Decreasing Operating Room Environmental Pathogen Contamination Through Improved Cleaning Practice

L. Silvia Munoz-Price, MD; David J. Birnbach, MD, MPH; David A. Lubarsky, MD, MBA; Kristopher L. Arheart, EdD; Yovanit Fajardo-Aquino, MD; Mara Rosalsky, RN; Timothy Cleary, PhD; Dennise DePascale, MT; Gabriel Coro, MD; Nicholas Namias, MD; Philip Carling, MD

Disclosures

Infect Control Hosp Epidemiol. 2012;33(9):897-904. 

In This Article

Discussion

This project was initially implemented to evaluate the possible role of the operating room environment in the horizontal transmission of A. baumannii in our hospital. After confirming episodic surface contamination with this organism, we implemented an evaluation of the thoroughness of cleaning in our operating room areas. Using the results of both fluorescent marking and environmental culture, we developed a structured education and feedback program. This program facilitated improvement of the cleaning process, similar to previously described programs that were implemented for areas other than operating rooms.[11] At baseline, we found that less than 50% of tested surfaces had been cleaned by 24 hours after target application. Ongoing performance feedback over the next 4 months led to an 82% increase in the cleaning of markers by the final month of follow-up. The significant improvement in cleaning of anesthesia equipment was most likely attributable to the subsequent reassignment of cleaning duties, similar to an intervention previously reported by Baille.[16]

An evaluation of the thoroughness of floor cleaning was included in the study, because earlier observations by our group disclosed the fact that objects that fall onto the floors are frequently placed back either on horizontal work surfaces or on patients themselves. For example, intravenous tubing frequently contacts the floor as it drapes between the patient and the intravenous pump (Figure 2). Anesthesia providers have frequent and multiple contacts with such objects, including intravenous tubing, mixture controls, and intravenous administration hubs as well as with patients and horizontal surfaces. Consequently, the operating room floor can potentially transmit organisms to the patient through inadvertent contamination of surfaces during routine care.

Figure 2.

Interactions between objects and operating room floors. A, Strap used to fasten a patient to the operating room bed is shown draping over the floor. B, Intravenous tubing and other leads are shown curling on the operating room floor.

During the intervention, we observed decreased contamination of surfaces by gram-negative bacilli. The prevalence of contamination with S. aureus, Enterococcus species, or skin flora failed to show a significant change, possibly because of the relative paucity of cultures positive for the former 2 organisms at any point in the study. The ubiquitous nature of coagulase-negative Staphylococcus species, ongoing contamination of surfaces because of transient hand colonization of healthcare workers, or contaminated circulating air may have limited our ability to evaluate the impact of the interventions on skin organisms.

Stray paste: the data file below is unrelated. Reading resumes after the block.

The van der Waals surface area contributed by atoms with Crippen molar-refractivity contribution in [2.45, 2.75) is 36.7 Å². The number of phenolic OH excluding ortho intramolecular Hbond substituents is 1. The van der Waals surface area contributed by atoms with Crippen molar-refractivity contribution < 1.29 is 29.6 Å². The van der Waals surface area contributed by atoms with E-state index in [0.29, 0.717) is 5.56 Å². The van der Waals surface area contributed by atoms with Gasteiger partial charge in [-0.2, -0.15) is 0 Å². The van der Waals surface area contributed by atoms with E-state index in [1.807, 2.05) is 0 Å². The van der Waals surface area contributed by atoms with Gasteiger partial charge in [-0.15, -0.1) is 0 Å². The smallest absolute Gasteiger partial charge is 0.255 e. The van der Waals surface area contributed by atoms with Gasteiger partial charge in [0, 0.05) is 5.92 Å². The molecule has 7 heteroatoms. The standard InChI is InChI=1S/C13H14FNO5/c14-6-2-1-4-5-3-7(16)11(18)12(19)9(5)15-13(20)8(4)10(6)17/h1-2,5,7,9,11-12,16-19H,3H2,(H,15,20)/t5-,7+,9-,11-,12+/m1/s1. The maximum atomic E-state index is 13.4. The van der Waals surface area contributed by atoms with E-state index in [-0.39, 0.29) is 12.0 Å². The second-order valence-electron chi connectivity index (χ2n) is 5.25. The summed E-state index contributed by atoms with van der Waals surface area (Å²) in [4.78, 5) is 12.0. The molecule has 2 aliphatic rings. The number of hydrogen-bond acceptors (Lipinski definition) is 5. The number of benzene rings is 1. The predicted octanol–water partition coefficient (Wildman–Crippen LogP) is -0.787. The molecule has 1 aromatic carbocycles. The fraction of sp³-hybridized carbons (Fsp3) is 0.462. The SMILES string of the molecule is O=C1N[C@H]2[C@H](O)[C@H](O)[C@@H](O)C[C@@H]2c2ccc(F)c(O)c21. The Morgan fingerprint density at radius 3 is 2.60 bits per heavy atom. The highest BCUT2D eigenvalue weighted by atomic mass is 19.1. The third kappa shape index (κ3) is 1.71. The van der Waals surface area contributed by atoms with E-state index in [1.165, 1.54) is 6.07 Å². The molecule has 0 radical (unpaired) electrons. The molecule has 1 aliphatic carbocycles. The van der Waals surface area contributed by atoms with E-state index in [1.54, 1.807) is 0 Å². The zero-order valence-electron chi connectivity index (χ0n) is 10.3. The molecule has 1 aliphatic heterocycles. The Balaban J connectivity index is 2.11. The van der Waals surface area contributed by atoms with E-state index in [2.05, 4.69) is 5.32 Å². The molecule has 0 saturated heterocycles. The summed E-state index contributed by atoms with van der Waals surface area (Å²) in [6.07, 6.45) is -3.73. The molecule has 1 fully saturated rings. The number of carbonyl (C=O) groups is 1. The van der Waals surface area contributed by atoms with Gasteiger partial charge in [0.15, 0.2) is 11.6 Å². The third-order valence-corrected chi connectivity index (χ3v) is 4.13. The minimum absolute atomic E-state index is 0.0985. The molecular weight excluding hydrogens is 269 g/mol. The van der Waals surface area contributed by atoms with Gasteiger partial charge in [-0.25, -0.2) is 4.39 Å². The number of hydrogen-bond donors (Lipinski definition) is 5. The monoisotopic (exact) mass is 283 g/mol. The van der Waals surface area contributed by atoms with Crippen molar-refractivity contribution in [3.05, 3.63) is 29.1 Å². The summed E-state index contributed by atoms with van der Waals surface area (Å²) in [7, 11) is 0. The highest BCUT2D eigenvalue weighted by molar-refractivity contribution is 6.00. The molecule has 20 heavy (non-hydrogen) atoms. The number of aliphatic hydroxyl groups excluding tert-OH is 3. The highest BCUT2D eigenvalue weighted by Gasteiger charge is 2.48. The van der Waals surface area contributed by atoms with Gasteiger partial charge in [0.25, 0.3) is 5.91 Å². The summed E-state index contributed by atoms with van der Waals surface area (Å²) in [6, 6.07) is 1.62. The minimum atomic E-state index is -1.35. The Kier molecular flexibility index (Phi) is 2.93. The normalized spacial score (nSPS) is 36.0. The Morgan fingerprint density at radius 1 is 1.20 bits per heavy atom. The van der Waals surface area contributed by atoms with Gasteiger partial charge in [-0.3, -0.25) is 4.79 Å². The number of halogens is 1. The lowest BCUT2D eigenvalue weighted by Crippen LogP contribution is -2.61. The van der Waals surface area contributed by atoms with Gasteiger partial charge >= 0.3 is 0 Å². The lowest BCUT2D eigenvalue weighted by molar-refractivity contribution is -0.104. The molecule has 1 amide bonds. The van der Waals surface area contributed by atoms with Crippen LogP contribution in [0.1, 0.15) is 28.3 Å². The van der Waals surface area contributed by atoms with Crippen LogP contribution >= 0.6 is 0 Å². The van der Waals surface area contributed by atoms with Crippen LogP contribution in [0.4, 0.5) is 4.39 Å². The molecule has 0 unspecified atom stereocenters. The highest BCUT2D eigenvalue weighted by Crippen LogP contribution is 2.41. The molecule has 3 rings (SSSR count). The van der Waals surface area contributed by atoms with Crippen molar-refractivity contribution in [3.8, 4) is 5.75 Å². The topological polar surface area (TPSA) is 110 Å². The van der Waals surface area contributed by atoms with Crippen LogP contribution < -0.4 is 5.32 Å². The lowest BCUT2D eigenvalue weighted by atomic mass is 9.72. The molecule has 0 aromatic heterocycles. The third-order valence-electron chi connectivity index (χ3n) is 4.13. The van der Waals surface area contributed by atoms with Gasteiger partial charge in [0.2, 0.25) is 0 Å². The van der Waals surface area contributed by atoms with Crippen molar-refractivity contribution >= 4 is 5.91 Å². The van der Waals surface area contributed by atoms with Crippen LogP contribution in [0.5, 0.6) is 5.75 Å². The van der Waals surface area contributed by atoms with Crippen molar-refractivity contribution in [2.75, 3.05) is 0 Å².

Other studies have documented similar improvement in bacterial contamination of surfaces in response to improved thoroughness of disinfection. Hayden and colleagues studied the impact of covert cleaning observations on contamination of the environment by VRE.[1] The authors found that a 75% improvement in the thoroughness of cleaning was associated with a 73% (P = .0001) decrease in near-patient environmental contamination with VRE.[1] Likewise, Goodman and collaborators used a fluorescent monitoring and feedback program in 10 intensive care units within a single hospital.[17] In their study, an 80% improvement in the thoroughness of cleaning was associated with a 61% (P = .02) decrease in environmental contamination with MRSA and VRE.[17] In our study, although an 87% improvement in cleaning thoroughness was associated with a concomitant 80% decrease in environmental contamination by gram-negative bacilli, we were unable to document a clearly significant decrease in S. aureus or enterococcal environmental contamination, possibly for the reasons noted above. Because of the likelihood of ongoing intestinal flora contamination of the operating room environment by patients, we believe that it is likely that the decreased contamination by gram-negative bacilli occurred as a result of improved thoroughness of surface cleaning.

Several limitations of our study should be noted. Because of scheduling and infection control staff limitations, cultures and evaluation of cleaning thoroughness were performed on alternate weeks. Although this limitation could have theoretically blunted the magnitude of our findings, the impact of this limitation would be expected to be equal before and after the improvement in cleaning thoroughness. Although we observed substantial improvement in the degree of contamination with gram-negative bacilli, the manner in which the study was performed may have prevented an accurate assessment of the impact of our intervention on other organisms. Although additional studies may clarify the relevance of this limitation, the fact that we documented an 80% decrease in environmental contamination by gram-negative organisms during a time in which the thoroughness of environmental cleaning improved to 82% is similar to the studies previously cited. The sensitivity of our analysis might also have been impacted by an underestimation of the bioburden associated with the small surfaces of the switches and monitors of the anesthesia machines. Additionally, culture results were analyzed as dichotomous rather than continuous variables, which potentially limited the sensitivity of our evaluation. Although future studies may wish to incorporate quantitative cultures, the generally very low bioburden of environmental surfaces in healthcare settings might limit the sensitivity of the analysis to detect bioburden changes after interventions without evaluating a very large number of surfaces. Although the fact that chemical neutralizers were not used could have potentially blunted the sensitivity of our analysis, such an impact would have been constant throughout the study. Finally, it is important to note that our findings relate to a fairly brief study in a single institution.